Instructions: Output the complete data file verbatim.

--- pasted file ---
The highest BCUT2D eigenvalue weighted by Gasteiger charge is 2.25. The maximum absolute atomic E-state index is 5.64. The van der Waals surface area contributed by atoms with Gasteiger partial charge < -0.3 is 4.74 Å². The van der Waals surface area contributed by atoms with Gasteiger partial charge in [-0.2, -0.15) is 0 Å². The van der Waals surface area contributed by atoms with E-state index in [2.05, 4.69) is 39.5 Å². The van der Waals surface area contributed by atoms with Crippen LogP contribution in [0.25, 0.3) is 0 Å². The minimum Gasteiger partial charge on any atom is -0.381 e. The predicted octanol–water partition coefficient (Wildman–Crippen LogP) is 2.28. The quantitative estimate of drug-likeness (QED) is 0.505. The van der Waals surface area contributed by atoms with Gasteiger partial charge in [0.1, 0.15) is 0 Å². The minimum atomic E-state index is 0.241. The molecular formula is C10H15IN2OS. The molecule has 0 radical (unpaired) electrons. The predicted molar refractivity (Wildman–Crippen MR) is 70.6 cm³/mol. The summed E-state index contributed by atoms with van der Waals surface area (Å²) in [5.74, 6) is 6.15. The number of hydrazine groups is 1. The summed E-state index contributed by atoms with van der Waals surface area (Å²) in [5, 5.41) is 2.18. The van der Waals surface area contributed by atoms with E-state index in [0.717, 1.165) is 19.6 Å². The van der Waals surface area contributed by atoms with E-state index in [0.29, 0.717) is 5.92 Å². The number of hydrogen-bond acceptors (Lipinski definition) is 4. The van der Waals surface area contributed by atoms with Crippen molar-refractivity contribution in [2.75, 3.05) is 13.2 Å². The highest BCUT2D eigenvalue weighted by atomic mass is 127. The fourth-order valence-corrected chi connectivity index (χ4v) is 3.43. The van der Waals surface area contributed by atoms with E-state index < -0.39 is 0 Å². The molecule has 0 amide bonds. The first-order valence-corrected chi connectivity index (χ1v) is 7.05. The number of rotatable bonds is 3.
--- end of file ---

The highest BCUT2D eigenvalue weighted by Gasteiger charge is 2.25. The maximum absolute atomic E-state index is 5.64. The van der Waals surface area contributed by atoms with Gasteiger partial charge < -0.3 is 4.74 Å². The van der Waals surface area contributed by atoms with Gasteiger partial charge in [-0.2, -0.15) is 0 Å². The van der Waals surface area contributed by atoms with E-state index in [2.05, 4.69) is 39.5 Å². The van der Waals surface area contributed by atoms with Crippen LogP contribution in [0.25, 0.3) is 0 Å². The minimum Gasteiger partial charge on any atom is -0.381 e. The predicted octanol–water partition coefficient (Wildman–Crippen LogP) is 2.28. The quantitative estimate of drug-likeness (QED) is 0.505. The van der Waals surface area contributed by atoms with Gasteiger partial charge in [0.1, 0.15) is 0 Å². The minimum atomic E-state index is 0.241. The molecular formula is C10H15IN2OS. The molecule has 0 radical (unpaired) electrons. The predicted molar refractivity (Wildman–Crippen MR) is 70.6 cm³/mol. The summed E-state index contributed by atoms with van der Waals surface area (Å²) in [5.74, 6) is 6.15. The number of hydrazine groups is 1. The summed E-state index contributed by atoms with van der Waals surface area (Å²) in [5, 5.41) is 2.18. The van der Waals surface area contributed by atoms with E-state index in [0.717, 1.165) is 19.6 Å². The van der Waals surface area contributed by atoms with E-state index in [0.29, 0.717) is 5.92 Å². The number of hydrogen-bond acceptors (Lipinski definition) is 4. The van der Waals surface area contributed by atoms with Crippen molar-refractivity contribution in [2.75, 3.05) is 13.2 Å². The highest BCUT2D eigenvalue weighted by atomic mass is 127. The fourth-order valence-corrected chi connectivity index (χ4v) is 3.43. The van der Waals surface area contributed by atoms with E-state index < -0.39 is 0 Å². The molecule has 0 amide bonds. The first-order valence-corrected chi connectivity index (χ1v) is 7.05. The number of rotatable bonds is 3.